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Scientists Urge Soviet Academy of Sciences to Allow Levich to Attend a Conference in Oxford

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A conference of 100 scientists today sent a cable to the president of the Soviet Academy of Sciences requesting that the man in whose honor the conference is being held here, Prof. Benjamin Levich, should be allowed to attend it.

The 60-year-old scientist, victimized in the Soviet Union since applying to leave for Israel in 1972, is due to deliver the final paper at Somerville College on Wednesday. However, there is only the faintest hope that this last minute request for Levich’s presence will be granted.

Levich’s application for a visa to attend the conference was ignored by the Soviet authorities. No other Soviet scientists are present, even though 300 were invited. All turned down the invitations, some cordially, others more brusquely.

The conference covers the fields of physical chemistry and hydrodynamics, in which Levich’s influence is recognized all over the world. The scientists attending the conference hail from 14 countries and its sponsors include 15 presidents of leading scientific institutes and 20 Nobel Laureates.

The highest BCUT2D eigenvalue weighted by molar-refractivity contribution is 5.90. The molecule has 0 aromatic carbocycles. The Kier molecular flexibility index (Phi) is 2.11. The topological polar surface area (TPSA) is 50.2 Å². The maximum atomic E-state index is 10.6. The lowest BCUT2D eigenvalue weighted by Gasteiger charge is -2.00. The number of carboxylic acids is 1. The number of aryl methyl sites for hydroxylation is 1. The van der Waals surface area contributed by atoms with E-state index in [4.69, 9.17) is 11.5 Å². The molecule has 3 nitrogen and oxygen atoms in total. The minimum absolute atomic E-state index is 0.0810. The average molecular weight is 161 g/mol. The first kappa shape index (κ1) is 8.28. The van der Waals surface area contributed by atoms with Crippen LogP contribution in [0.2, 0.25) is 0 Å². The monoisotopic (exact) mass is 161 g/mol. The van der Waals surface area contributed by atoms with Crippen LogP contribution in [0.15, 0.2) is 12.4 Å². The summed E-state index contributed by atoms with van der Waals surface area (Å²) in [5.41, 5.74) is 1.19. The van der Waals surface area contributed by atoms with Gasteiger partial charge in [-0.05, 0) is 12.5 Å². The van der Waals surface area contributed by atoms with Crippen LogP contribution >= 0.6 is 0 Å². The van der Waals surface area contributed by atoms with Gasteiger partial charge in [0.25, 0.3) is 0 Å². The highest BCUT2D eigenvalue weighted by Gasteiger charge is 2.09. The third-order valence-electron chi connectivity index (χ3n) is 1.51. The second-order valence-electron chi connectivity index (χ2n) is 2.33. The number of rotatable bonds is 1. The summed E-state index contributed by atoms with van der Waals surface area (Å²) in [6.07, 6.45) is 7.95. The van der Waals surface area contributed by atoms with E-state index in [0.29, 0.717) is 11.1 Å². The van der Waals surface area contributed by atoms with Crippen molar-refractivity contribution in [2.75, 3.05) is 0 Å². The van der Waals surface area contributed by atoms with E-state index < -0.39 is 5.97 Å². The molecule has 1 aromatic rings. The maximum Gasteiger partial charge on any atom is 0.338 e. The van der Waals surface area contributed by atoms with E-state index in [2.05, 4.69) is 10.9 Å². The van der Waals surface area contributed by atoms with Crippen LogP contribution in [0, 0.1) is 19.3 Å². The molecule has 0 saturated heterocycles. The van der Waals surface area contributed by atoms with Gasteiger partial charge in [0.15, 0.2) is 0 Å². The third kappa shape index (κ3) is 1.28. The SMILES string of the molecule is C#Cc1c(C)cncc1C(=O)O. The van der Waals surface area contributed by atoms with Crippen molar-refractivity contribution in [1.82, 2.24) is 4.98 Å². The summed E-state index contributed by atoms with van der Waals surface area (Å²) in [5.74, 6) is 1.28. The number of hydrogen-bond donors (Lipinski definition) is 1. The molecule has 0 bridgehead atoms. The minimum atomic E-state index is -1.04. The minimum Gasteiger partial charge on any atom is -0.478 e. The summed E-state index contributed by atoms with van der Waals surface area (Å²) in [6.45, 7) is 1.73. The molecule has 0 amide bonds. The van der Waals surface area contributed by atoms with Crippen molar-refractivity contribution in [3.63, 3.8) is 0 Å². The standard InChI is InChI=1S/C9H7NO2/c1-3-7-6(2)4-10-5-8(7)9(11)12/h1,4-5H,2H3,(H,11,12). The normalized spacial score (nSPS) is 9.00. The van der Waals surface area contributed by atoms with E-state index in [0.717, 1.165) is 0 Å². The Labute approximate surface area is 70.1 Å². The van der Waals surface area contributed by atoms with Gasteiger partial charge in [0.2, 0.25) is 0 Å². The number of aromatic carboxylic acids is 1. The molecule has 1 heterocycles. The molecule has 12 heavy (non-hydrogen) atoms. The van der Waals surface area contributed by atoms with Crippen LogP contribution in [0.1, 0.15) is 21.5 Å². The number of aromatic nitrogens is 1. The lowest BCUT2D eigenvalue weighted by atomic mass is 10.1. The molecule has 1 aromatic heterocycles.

Levich’s two scientist sons, who were allowed to emigrate to Israel two years ago, are at the conference. One of them, Evgeny, spent a year in a Soviet labor camp because of his demand to settle in Israel.

Levich’s request to emigrate was originally rejected because of his past connection with nuclear research. However, he ceased to deal with classified work as long ago as 1949. Between 1957 and 1971, Levich was allowed to travel regularly to Britain, Italy, Yugoslavia and the United States.

Last week, he and his wife, Tanya expressed their gratitude for the Oxford conference when they spoke on the telephone to its chairman, Sir Derek Barton. Levich said that, since he had been cut off from scientific work in the Soviet Union, emigration had become a “matter of life and death.” His wife expressed the feat that he might be prosecuted because of his unrelenting struggle.

According to news reports arriving here from Moscow, Levich told correspondents at his Moscow apartment today that it was a “bad sign” that he had not been allowed to attend the Oxford conference. He said he had hoped till the very last minute that he and his wife would be allowed to go to the conference. This hope decreased all the time, and now, of course, it is just zero,” he said. “It is impossible to say what is in store for me, but nevertheless it is a bad sign.”

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